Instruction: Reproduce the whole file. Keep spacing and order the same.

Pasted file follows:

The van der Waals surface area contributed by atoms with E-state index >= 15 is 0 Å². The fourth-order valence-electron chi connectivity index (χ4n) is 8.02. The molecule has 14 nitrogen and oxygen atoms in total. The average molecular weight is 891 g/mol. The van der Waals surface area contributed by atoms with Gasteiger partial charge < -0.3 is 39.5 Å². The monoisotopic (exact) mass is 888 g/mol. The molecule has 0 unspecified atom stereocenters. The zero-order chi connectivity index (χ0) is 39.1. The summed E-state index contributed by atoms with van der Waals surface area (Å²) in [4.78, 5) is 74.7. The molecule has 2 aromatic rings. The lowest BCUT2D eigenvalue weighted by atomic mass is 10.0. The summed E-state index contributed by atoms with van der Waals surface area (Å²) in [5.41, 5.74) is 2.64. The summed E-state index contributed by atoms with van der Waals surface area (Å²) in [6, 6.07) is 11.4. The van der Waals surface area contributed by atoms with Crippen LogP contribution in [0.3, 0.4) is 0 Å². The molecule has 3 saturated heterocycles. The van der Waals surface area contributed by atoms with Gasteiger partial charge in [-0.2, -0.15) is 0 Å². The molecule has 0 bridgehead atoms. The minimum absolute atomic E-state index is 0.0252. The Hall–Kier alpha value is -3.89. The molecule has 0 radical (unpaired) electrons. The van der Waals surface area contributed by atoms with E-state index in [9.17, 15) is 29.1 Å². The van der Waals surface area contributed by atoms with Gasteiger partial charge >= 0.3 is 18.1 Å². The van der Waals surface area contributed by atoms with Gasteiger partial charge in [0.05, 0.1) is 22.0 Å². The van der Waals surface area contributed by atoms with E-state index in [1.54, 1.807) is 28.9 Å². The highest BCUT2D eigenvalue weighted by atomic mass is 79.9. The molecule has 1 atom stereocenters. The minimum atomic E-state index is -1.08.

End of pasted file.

The van der Waals surface area contributed by atoms with E-state index >= 15 is 0 Å². The fourth-order valence-electron chi connectivity index (χ4n) is 8.02. The molecule has 14 nitrogen and oxygen atoms in total. The average molecular weight is 891 g/mol. The van der Waals surface area contributed by atoms with Gasteiger partial charge < -0.3 is 39.5 Å². The monoisotopic (exact) mass is 888 g/mol. The molecule has 0 unspecified atom stereocenters. The zero-order chi connectivity index (χ0) is 39.1. The summed E-state index contributed by atoms with van der Waals surface area (Å²) in [4.78, 5) is 74.7. The molecule has 2 aromatic rings. The lowest BCUT2D eigenvalue weighted by atomic mass is 10.0. The summed E-state index contributed by atoms with van der Waals surface area (Å²) in [5.41, 5.74) is 2.64. The summed E-state index contributed by atoms with van der Waals surface area (Å²) in [6, 6.07) is 11.4. The van der Waals surface area contributed by atoms with Crippen LogP contribution in [0.3, 0.4) is 0 Å². The molecule has 3 saturated heterocycles. The van der Waals surface area contributed by atoms with Gasteiger partial charge in [-0.2, -0.15) is 0 Å². The molecule has 0 bridgehead atoms. The minimum absolute atomic E-state index is 0.0252. The Hall–Kier alpha value is -3.89. The molecule has 0 radical (unpaired) electrons. The van der Waals surface area contributed by atoms with E-state index in [9.17, 15) is 29.1 Å². The van der Waals surface area contributed by atoms with Gasteiger partial charge >= 0.3 is 18.1 Å². The van der Waals surface area contributed by atoms with Gasteiger partial charge in [0.05, 0.1) is 22.0 Å². The van der Waals surface area contributed by atoms with E-state index in [1.54, 1.807) is 28.9 Å². The highest BCUT2D eigenvalue weighted by atomic mass is 79.9. The molecule has 1 atom stereocenters. The minimum atomic E-state index is -1.08.